Saturday, December 27, 2008

On Recruiting

The New York Times has a great feature on the football recruiting process for one of the best prospects in the nation, Jamarkus McFarland, a defensive tackle from Lufkin, in East Texas. His choice came down to the heated Red River rivals, Oklahoma and Texas and he has verbally committed to Oklahoma.

It is hard to fathom what being recruited at that level must be like. My own experience twenty years ago, in a non-revenue sport like track & field (I was recruited by a handful of small football programs, but not with much zeal - smart programs) leads me to believe that for a big-time football or basketball player the frenzy must be both ego-boosting and seriously pressurized. By the fall of my senior year I was receiving letters and phone calls every day, mostly from DIII schools but from a number of DI programs as well, albeit mostly the Ivies and their ilk. And even for an athlete of relatively limited talents in a sport that does not exactly carry with it a great deal of status I learned quickly that recruiters run the gamut from the unctuous purveyors of sleaze to the genuinely kind, almost avuncular. One Ivy League coach called me weekly and by the time the recruiting process was done we could spend an hour on the phone. But the school was too close to home and I had decided on Williams, which was actually comparably low-key in the recruiting process.

My favorite recruiting story: I had just gotten home from football practice one afternoon when the phone rings at my Dad's farmhouse. I answer and it is the secretary from a major ACC basketball powerhouse track program. I was being recruited by their blood rival, which was another basketball power but not an especially prominent (read: "good") track program (and going to a subpar program was the only way I was going anywhere near the ACC). I assume my being on the rival's recruiting list explains the call. The secretary asked me to hold for Coach X, and as soon as he got on the line he addresses me in a Southern drawl out of central casting. He asked me about some of my performances, and then there was a pause so pregnant it could have been half of the girls in the sophomore class at my high school before he let out with this gem: "Son, that just won't fly with us." I was taken aback (being insulted is generally not part of the recruiting process, which usually involves lots of smoke going up lots of derrieres) and since I was clearly not in any position to blow a scholarship at this Tobacco Road redoubt I simply responded, "But coach, YOU called ME." I still root ardently against that team during basketball season.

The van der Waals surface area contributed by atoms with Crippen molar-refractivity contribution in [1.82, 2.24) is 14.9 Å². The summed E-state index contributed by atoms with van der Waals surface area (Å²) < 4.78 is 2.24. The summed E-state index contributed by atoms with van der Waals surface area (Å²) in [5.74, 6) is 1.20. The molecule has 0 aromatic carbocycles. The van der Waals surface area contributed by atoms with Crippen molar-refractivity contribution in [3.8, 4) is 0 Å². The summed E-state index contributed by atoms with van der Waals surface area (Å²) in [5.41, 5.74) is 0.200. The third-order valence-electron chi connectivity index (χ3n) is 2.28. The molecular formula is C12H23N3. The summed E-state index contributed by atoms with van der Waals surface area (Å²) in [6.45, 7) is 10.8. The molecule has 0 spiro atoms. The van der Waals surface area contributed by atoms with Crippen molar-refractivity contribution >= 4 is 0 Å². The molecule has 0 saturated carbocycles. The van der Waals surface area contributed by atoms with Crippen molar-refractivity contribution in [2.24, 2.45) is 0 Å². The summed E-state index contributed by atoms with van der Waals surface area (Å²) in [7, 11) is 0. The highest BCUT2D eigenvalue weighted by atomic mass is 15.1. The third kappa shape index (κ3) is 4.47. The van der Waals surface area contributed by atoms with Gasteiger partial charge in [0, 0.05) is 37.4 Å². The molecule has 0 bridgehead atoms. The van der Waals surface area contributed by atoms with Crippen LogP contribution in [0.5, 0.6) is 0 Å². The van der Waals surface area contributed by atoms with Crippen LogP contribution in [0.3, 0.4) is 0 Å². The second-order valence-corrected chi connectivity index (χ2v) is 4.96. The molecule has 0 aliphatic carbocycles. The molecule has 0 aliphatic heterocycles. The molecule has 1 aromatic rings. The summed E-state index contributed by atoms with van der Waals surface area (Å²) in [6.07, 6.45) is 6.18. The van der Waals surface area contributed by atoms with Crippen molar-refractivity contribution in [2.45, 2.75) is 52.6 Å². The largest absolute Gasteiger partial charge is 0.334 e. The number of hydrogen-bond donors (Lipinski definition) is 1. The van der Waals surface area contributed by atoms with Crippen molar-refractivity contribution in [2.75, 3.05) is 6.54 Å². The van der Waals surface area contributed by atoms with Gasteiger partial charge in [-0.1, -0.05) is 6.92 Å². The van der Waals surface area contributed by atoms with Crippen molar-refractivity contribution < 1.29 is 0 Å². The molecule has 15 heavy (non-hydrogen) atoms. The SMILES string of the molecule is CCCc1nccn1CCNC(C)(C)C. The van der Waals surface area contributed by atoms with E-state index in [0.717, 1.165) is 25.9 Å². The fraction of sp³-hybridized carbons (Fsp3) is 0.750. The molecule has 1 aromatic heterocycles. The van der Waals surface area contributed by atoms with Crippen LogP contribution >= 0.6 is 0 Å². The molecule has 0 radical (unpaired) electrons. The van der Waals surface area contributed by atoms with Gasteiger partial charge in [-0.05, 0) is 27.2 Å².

1 comment:

El Aguila said...

I read this article on the day it was published and got the impression that Texas dropped the ball and was out hustled by Oklahoma. But this is only an "on the surface" interpretation. We will not know who really won until his college playing career is over. If he ends up being a non factor in the next three years, then Texas was correct in not devoting more time to the chase. I have spent a lot of time on both campuses and obviously in both states. They share many similarities besides football being king in the lands of oil and cattle.